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Whether earwigs are dangerous to humans and are pests, discover here!

There are all sorts of scary pests, but earwigs are perhaps the scariest of them all. The frightening appearance, ominous name, and general mysteriousness of these insects only add to their fearsome reputation. You’ve probably heard all sorts of creepy things about earwigs, even if you don’t know much about them. We’ll explain whether earwigs are dangerous to humans and pets, and whether they’re pests or more likely beneficial pests in the garden!

What are earwigs?

Whether earwigs are dangerous, we explain here

Earwigs are small insects that can sometimes invade homes. They are long and thin, about 1 cm long, and have a segmented body. These insects have two long antennae that protrude from the head, and at the rear end they have pincers. Earwigs are reddish-brown and have yellowish legs. The pincers of males are curved, while those of females are more straight with less space between them.

Are earwigs dangerous and can they bite you?

Are earwigs dangerous to humans and pets?

Earwigs do not bite people, but they can nip. The pincers on their abdomen are a weapon they use to defend themselves. While they are unlikely to pinch you, and the pincers cannot break the skin, an earwig bite can hurt. On the whole, you have nothing to fear from these insects.

Earwigs are not poisonous, do not transmit disease, and cannot cause major structural damage. They are annoying, but not dangerous.

Earwigs don’t crawl in your ears

This is a common myth about earwigs. Despite their name, earwigs do not crawl into or infest people’s ears. They don’t crawl through the ear at all, and they don’t lay eggs in the brain, as some of the particularly ridiculous stories claim. These insects like dark, warm, and moist places, so it is technically possible that they could be attracted to the ear of a sleeping person. However, this is extremely unlikely and the bug would not stay there for long, lay eggs or burrow in. You should not worry about earwigs burrowing into your ears.

Where do earwigs live?

Earwigs and their eggs - they are not dangerous to humans

Keep in mind that earwigs live in the soil and can come in contact with harmful bacteria. If you have an open wound that is infested with these insects, be sure to apply an antibacterial lotion to the wound.

Are earwigs dangerous and hitchhikers?

Earwigs do not crawl into your ears

Earwigs are attracted to darkness, dampness, wetness and shelter. When they find an ideal spot, they like to burrow. These factors make them highly mobile, random hitchhikers. Like bed bugs, they often wander into various bags or boxes. Then, when you bring those bags or boxes into the house, you inadvertently introduce earwigs as well. Earwigs are especially likely to infest bags of soil, fertilizer or seeds.

Earwigs dangerous for pets?

Earwigs are not dangerous for pets. They do not bite and do not infest pets as fleas do. The insects are most active at night and stay away from threats like cats and dogs. If your dog or cat eats an earwig, it probably won’t do any damage. Pests like cockroaches can be harmful to pets if they eat them. While cockroaches are not poisonous, they can carry disease. Earwigs are not disease-carrying, so it is unlikely that your pet will get sick if they eat an earwig.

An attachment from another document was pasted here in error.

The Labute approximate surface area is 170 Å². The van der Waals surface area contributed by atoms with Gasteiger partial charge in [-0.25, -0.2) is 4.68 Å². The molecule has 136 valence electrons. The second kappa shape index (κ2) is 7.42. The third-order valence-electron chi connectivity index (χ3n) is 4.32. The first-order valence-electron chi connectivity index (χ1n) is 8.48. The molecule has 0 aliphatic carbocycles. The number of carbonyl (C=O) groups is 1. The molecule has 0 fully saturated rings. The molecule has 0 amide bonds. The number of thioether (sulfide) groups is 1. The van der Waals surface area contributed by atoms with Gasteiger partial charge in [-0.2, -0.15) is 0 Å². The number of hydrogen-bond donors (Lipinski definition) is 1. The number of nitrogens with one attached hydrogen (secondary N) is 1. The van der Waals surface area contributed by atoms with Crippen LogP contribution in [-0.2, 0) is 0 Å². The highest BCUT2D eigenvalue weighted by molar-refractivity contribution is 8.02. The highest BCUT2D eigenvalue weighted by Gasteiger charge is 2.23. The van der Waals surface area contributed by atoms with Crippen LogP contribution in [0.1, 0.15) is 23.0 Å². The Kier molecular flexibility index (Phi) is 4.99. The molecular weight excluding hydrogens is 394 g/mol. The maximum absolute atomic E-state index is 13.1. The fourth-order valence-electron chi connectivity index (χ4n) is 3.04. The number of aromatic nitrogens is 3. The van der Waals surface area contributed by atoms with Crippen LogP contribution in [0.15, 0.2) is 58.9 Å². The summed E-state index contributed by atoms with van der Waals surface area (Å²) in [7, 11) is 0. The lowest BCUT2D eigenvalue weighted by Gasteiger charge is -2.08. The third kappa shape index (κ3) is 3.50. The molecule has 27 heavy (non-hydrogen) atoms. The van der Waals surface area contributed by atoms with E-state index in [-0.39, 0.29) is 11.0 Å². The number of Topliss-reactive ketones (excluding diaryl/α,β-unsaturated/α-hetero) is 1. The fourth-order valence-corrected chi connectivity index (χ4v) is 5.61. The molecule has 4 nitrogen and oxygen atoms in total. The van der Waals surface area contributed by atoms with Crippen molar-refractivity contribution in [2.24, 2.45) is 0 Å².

Are earwigs good or bad for your garden?

Are earwigs good or bad for your garden - pests or beneficial?

The most common place to find earwigs is under thin layers of soil in your garden. They love to hide in the soil to stay moist and cool. They dig little nests for their eggs. When digging in your garden, you may often come across earwigs.

Earwigs are both pests and beneficial insects in your garden! They can be good because they eat some problem bugs like aphids, grubs and flies. However, these insects can also be harmful because they eat vegetables and flowers in your garden. Sometimes they make holes in funkia leaves and in the flower buds of dahlias, marigolds and butterfly flowers. Larger plants won’t be harmed by a few holes, but if large groups of earwigs invade a garden, they can cause the plants to die.

Home remedies for earwigs

Certain household remedies such as soap, soda and alcohol can help with a mild infestation. You can try the following methods at home.

  • Dishwashing liquid and water: mix a little dishwashing liquid and water and use it to spray the areas where you found earwigs.
  • Rubbing alcohol and water: mix rubbing alcohol and water and spray it on flowers and plants. This method dries out earwigs and kills them instantly.
  • Boric Acid Powder: Boric acid can be applied as a dust or mixed in water to inaccessible areas to kill earwigs if they venture into the area. Keep this mixture away from pets and children.
  • Vacuum: The safest and easiest method to remove earwigs is to vacuum them up. Be careful when disposing of the vacuum bag. You can empty it into a bucket of water and soap solution, which will drown and kill all the insects.
  • Light: Finally, leave some outdoor lights on at night. Earwigs hate light.